The Navy AD pulled off quite the coup last year by nabbing Ed DeChellis from PSU to coach their basketball team (*snicker*). How much improvement do you see the Navy hoopsters making after a forgettable debut for Ed and Co. last season? Will they snap their 22-game losing streak before year's end?

You laugh, but we're talking about the Patriot League here. For a Patriot League school to get any coach from a conference like the Big Ten is a pretty big deal, even if it's one as under fire as Ed DeChellis. There is a track record of success in this conference with coaches who have taken a similar career path. Jeff Jones has done very well at American after coaching at Virginia, and Navy's run of success during the '90s happened under the guidance of former Tennessee coach Don DeVoe. DeChellis' path is very similar to that of Ralph Willard, who became one of the most successful coaches in Patriot League history at Holy Cross. The biggest difference might be that DeChellis was far more successful at PSU than Willard was at Pitt.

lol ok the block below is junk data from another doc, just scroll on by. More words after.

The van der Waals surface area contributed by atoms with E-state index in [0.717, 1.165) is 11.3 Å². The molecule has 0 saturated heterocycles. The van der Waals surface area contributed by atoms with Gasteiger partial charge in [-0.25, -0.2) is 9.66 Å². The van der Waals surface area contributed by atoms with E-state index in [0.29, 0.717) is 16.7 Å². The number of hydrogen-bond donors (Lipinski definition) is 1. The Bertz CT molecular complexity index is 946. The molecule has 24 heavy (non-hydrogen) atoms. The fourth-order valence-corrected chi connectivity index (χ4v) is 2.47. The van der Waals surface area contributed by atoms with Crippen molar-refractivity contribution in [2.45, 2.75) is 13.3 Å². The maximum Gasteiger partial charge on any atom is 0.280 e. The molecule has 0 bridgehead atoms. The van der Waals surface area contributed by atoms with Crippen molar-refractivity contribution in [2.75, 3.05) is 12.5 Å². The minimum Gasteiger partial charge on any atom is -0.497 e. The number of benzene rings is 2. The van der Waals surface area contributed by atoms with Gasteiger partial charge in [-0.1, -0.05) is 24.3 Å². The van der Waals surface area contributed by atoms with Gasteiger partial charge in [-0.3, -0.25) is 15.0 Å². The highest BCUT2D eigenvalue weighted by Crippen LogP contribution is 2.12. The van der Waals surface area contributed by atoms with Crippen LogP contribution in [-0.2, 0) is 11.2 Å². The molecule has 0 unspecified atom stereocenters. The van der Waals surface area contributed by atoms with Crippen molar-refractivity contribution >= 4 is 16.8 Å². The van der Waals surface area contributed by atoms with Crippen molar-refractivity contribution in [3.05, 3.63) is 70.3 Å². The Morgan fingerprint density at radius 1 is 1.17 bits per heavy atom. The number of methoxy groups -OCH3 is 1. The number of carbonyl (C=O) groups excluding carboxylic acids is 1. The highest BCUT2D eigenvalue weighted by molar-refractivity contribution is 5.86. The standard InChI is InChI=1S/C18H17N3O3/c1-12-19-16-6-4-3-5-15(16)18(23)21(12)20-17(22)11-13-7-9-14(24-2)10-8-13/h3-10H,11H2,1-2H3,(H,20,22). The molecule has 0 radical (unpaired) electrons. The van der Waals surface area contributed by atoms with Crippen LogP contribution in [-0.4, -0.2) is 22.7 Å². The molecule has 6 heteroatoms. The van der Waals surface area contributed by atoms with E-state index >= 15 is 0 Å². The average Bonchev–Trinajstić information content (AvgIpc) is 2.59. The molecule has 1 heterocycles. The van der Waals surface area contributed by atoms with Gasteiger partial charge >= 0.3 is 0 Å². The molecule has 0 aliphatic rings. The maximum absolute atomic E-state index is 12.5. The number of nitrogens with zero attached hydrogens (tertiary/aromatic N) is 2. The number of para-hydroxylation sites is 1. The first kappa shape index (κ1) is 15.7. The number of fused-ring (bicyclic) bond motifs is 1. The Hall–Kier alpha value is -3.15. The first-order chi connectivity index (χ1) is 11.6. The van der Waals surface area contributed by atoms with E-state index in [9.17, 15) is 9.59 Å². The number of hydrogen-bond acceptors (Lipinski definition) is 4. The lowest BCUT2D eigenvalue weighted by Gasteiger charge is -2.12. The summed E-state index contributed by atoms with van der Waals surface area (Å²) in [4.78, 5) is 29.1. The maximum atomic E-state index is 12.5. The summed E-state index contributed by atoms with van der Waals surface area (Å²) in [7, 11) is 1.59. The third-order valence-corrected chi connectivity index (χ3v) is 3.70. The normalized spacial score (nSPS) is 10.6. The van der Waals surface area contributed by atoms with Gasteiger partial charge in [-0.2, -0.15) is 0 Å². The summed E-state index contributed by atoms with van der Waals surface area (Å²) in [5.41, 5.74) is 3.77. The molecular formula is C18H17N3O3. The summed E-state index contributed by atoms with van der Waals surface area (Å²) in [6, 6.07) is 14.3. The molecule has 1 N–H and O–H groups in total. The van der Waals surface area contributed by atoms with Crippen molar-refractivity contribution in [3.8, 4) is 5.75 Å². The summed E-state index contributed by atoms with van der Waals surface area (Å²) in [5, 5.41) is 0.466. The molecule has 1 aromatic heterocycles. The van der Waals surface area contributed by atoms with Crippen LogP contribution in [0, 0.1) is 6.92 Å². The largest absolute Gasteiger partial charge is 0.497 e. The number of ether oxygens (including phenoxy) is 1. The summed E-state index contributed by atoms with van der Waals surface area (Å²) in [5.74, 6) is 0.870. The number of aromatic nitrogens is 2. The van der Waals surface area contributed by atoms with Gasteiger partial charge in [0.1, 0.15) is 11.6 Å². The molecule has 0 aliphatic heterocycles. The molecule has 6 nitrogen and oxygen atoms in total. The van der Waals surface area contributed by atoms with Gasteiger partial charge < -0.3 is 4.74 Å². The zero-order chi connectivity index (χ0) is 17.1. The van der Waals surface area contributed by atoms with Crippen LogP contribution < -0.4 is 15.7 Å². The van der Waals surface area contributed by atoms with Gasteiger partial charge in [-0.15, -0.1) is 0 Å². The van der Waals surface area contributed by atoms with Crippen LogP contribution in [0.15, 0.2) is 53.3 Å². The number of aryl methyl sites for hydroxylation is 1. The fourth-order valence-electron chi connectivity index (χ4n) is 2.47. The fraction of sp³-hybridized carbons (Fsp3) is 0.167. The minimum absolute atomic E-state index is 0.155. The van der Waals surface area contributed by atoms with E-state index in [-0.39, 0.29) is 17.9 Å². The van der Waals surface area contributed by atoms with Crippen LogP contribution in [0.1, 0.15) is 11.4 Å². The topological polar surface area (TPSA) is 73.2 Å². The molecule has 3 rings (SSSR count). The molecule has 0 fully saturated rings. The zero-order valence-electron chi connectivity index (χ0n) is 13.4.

DeChellis inherited a program that had some issues. Reviews of Billy Lange's tenure at Navy are mixed at best, but one thing that everyone would agree on is that retention was horrible. This led to a team full of freshmen and sophomores last year, and it showed. To give you a taste of what Coach DeChellis had to work with, the only junior on the team last year was someone who came back after leaving the program for two years, and the team's best player was suspended in the middle of the season before eventually transferring to Richmond. It's going to be a difficult rebuilding process. The team is full of pretty good athletes that need to learn to become pretty good basketball players. DeChellis and Ernie Nestor, the assistant recently hired from Missouri, are guys who can help them do that. I know some Penn State fans might point and laugh at how DeChellis did in year one at Navy, but there is a whole backstory there that he had nothing to do with.